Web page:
The American Cancer Society, American Heart Association and American Lung Association wrote Proposition 29, the measure on the June 5 ballot in California to increase the state's cigarette tax by $1, to $1.87 per pack. Lung Association President Jane Warner likes to emphasize the demarcation at play: She's with the good guys, while the bad guys, big tobacco, will spend buckets more money trying to fight the measure than her groups will spend trying to pass it.
It's the virtuous underdogs vs. the nefarious moneybags. Good vs. evil.
There's one unmistakable plus that comes with raising the tobacco tax: As Warner explained, "if you raise the cost of cigarettes, smoking goes down, especially among children."
The unmistakable downside: Prop. 29, which would raise an expected $735 million annually, represents the kind of me-first lawmaking that helped dig the state government's $9.2 billion budget hole.
I cannot help but look at Prop. 29 and wonder: If raising state cigarette taxes should reduce smoking all by itself, why not put the new money in the state's cash-starved general fund? When Sacramento has to implement further cuts or new taxes to fill a gaping hole, why did Prop. 29's authors insist on raising money to bankroll their preferred programs — mostly cancer research and anti-smoking campaigns, for which Washington and Sacramento already pay.
Prop. 29 is "ballot box budgeting." People and organizations with money write ballot measures that appeal to voters because they dedicate tax dollars to popular programs. It's like asking a child, "Which would you rather eat first, broccoli or ice cream?"
Of course, voters feel good when they vote to protect mental health services or after-school programs. They are not so happy when lawmakers have to slash spending because they don't have much flexibility on the budget. Because lawmakers have limited say on how $40 billion in special funds are spent, they must make most spending cuts in the $93 billion general fund.
Robert Stern, former president of the Center for Governmental Studies, agrees that Prop. 29 represents ballot box budgeting, but he says it's "a different type of ballot box budgeting." It is unlike the 2004 ballot measure that authorized $3 billion in bonds to fund stem cell research, for which the general fund pays interest. Prop. 29, at least, pays for itself.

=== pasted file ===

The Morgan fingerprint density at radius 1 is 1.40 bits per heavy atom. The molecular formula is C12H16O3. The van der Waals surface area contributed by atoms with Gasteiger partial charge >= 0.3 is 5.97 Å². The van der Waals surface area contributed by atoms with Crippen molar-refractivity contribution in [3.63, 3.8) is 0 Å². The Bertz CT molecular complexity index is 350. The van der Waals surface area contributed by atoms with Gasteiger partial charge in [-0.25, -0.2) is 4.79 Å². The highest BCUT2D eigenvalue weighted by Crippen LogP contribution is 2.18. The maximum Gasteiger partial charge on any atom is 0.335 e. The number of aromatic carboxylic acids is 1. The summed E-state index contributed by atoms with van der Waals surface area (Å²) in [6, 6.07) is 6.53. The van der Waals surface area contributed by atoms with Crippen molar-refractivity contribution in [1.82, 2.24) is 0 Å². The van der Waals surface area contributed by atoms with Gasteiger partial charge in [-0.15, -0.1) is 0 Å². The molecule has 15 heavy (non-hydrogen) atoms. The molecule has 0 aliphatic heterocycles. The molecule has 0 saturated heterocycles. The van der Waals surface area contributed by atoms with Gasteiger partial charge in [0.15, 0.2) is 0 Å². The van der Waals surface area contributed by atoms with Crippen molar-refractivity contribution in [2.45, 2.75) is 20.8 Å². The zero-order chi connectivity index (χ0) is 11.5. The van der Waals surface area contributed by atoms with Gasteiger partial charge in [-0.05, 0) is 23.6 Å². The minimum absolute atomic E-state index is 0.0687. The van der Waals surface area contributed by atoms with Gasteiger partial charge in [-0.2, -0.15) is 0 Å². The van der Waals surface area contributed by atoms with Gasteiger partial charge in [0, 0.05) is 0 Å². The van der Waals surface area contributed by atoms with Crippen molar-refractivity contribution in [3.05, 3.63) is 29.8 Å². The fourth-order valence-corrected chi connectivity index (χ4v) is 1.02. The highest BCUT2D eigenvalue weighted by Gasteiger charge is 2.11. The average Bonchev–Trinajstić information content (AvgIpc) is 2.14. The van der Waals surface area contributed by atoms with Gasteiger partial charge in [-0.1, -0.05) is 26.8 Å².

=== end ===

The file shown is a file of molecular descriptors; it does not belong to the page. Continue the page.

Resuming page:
Also, as American Cancer Society Vice President Jim Knox argued, "there is an obvious nexus to the product that's being taxed" and how the money is spent.
True, but it's still a tax increase to bankroll shiny new programs while Sacramento faces cutting existing programs.
Mike Genest, state director of finance under former Gov. Arnold Schwarzenegger and now a consultant, has seen how these special funds can "get out of control." Prop. 71 spawned the California Institute for Regenerative Medicine, which paid former California Democratic Party Chairman Art Torres a $225,000 salary and investment banker Jonathan Thomas $400,000 to serve as chairman — for a four-day workweek. These special funds invite a certain arrogance, Genest noted, that can lead to "another black mark on government."
At a San Francisco Chronicle editorial board meeting last week, I asked Genest and fellow Prop. 29 opponent David Kline of the California Taxpayers Association whether they would support a $1-per-pack cigarette tax if the money went to the general fund.
Kline didn't think he would. CalTax doesn't go for "targeted taxes," he said, especially one designed to bring in less money over time, assuming the anti-smoking programs work.
Also, CalTax understands that smokers will have to pick up the tab, and that has ramifications on California's overall economy.
Genest said that he doesn't like Prop. 29's steep rise in cigarette taxes. But among the many things that Sacramento lawmakers may have to do to balance the books, he said, a higher tobacco tax "could fit in the mix."
The Prop. 29 folks told the Chronicle that Californians would not approve a tobacco tax increase that would put the money into the general fund, because voters don't trust the Legislature.
So Prop. 29's authors had to give the money to their cause. And they're the good guys.